Online games have developed this to the level of an art form. As subscription-based games lose favor and "freemium" gaming comes to the fore, the game makers have come up with any number of ways to scare up revenue that don't depend on selling the game itself. Ferraro concurred on this point in an e-mail interview: "App publishers can monetize free by capitalizing on the audience they obtained, and promoting upgrades. This is particularly visible in mobile games, where more advanced gaming levels are only available at a premium."
That said, reluctance on the part of app makers has been one obstacle to use of the freemium model. "Publishers of well-known brands didn't want to be perceived as giving things away or devaluing the brand," says GetJar's Mork. "But this has changed in the past couple of years." Electronic Arts, for instance, has been moving toward a freemium model for its online games -- something enhanced all the more by its purchase of game publisher Chillingo, creator of the hit game Angry Birds. Chillingo's game-development SDK includes technology to easily create freemium applications, something useful to any company that wants to push out such applications across multiple mobile platforms.
Microsoft sensed, quite correctly, the need for developers to create freemium apps. The Windows Phone 7 SDK has direct provisions for this. The free and full versions of an app created with the SDK can be the same binary; all that's needed is an unlock code. No new download is required. This takes the work out of building a separate trial version -- and gives app developers that many fewer excuses not to offer both options.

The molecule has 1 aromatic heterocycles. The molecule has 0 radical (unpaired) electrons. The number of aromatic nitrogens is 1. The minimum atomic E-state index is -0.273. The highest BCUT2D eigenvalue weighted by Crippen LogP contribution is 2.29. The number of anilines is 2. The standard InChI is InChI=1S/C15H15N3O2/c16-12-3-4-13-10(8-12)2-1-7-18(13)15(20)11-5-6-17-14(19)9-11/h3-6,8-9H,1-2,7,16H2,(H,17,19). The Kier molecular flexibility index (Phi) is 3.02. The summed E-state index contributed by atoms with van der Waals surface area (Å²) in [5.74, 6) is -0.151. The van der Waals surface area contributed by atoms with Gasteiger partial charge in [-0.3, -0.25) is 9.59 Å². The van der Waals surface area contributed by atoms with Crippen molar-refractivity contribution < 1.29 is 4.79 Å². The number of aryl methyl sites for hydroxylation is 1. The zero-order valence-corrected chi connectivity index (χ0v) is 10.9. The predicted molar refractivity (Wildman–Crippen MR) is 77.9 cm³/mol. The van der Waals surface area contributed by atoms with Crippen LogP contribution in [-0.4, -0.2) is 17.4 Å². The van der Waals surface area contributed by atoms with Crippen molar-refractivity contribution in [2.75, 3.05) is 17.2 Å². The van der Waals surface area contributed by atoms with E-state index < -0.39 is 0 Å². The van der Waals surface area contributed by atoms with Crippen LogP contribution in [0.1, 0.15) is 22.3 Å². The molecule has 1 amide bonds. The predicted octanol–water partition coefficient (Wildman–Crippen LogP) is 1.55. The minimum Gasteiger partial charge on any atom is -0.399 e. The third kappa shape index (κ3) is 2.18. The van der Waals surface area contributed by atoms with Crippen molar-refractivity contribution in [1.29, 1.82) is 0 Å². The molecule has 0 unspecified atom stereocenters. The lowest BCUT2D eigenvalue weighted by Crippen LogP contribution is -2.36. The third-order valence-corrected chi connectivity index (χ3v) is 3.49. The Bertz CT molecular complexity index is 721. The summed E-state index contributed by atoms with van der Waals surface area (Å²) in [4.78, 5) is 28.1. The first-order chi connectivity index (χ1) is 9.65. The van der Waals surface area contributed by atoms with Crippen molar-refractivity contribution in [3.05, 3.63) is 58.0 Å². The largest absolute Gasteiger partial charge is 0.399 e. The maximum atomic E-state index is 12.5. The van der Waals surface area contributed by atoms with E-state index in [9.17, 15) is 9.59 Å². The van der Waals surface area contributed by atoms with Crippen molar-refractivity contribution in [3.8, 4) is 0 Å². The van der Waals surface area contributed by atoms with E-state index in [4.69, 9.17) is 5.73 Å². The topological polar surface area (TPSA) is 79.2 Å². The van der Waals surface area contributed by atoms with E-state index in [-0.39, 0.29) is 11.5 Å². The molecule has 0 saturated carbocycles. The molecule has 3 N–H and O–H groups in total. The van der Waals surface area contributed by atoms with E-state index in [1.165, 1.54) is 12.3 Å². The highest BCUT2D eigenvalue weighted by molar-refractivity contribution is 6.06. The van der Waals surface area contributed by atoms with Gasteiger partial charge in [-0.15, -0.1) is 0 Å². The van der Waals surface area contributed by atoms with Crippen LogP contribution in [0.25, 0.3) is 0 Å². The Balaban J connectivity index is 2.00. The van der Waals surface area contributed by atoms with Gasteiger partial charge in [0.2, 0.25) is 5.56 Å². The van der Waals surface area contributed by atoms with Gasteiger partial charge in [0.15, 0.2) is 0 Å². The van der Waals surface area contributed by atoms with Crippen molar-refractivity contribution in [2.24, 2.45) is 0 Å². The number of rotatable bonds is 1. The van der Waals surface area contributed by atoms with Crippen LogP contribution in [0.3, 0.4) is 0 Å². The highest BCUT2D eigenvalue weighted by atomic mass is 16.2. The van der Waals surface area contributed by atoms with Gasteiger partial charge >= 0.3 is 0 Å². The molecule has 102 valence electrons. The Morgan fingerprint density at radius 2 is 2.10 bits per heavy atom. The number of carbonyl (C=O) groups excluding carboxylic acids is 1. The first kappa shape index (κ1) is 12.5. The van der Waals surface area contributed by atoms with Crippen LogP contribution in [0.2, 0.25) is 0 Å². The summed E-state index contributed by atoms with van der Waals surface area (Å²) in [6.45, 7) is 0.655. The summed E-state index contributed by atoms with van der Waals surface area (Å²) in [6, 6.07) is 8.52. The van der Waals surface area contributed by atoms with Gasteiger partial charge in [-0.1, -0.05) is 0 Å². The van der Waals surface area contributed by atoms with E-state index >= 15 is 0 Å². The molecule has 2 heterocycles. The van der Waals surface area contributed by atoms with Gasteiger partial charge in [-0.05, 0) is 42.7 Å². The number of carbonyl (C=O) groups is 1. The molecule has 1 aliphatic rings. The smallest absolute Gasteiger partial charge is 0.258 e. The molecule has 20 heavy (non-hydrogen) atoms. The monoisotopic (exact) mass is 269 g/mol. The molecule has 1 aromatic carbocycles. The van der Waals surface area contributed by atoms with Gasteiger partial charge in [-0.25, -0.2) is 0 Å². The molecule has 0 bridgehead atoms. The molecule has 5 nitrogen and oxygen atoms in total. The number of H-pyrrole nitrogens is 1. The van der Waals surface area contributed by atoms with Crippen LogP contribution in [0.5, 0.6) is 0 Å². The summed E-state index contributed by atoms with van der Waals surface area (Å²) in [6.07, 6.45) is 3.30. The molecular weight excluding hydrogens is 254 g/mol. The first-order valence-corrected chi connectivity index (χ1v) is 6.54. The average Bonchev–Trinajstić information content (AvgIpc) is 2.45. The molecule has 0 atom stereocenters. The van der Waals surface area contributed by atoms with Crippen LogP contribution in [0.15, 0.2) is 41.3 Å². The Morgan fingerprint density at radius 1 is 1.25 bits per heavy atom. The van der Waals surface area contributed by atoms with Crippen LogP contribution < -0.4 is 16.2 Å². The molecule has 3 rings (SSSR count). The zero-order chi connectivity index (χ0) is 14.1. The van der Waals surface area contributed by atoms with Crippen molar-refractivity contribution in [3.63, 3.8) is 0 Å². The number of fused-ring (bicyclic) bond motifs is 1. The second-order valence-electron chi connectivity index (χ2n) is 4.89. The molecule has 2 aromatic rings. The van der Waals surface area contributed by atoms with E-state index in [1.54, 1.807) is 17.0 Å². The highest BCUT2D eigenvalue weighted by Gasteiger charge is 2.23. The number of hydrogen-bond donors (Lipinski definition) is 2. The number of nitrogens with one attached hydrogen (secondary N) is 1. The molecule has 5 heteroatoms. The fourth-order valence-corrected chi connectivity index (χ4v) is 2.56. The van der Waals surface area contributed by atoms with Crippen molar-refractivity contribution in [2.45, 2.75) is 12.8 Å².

The service-and-subscription model. A major business model for mobile apps is to sell access to a service and give away an application that's just a convenient front-end for that service. The biggest question is: What service is worth paying for?
It's not just a question of the service being useful. It's about the integrity of the data provided by that service as well. Consider Zagat, the venerable dining and entertainment guide, which has a subscription version of its review service accessible through its mobile apps for $24.95 a year. Zagat's main competition is from crowd-sourced services like Yelp, but Zagat's business model is based on the idea that its information has such a known pedigree, it's worth paying for. Yelp's database may be contributed to by a broader range of people, but it's arguably much messier and more inconsistent.
Another method for selling data involves creating applications that offer a repository of locally stored data. For example, let's say you worked for a company that is known for publishing foreign-language dictionaries, and you wanted to sell mobile versions of its books. You could give away the app itself, with a minimal version of the dictionary data thrown in on top of that (say, 2,000 words), then sell the full-blown version of the dictionary, either all at once or in a regularly updated, periodic-subscription version. This wouldn't stop amateur competitors from creating their own apps and data sets, but a free dictionary that's not very accurate would have less appeal to a serious language student than a modestly priced one that has a brand-name pedigree behind it.
The ad-funded model. A third way to generate revenue from mobile apps is a method ported directly over from the Web at large: advertising. But be aware: Ad-supported apps come with all the controversies associated with using advertising as a revenue model, plus a few new ones.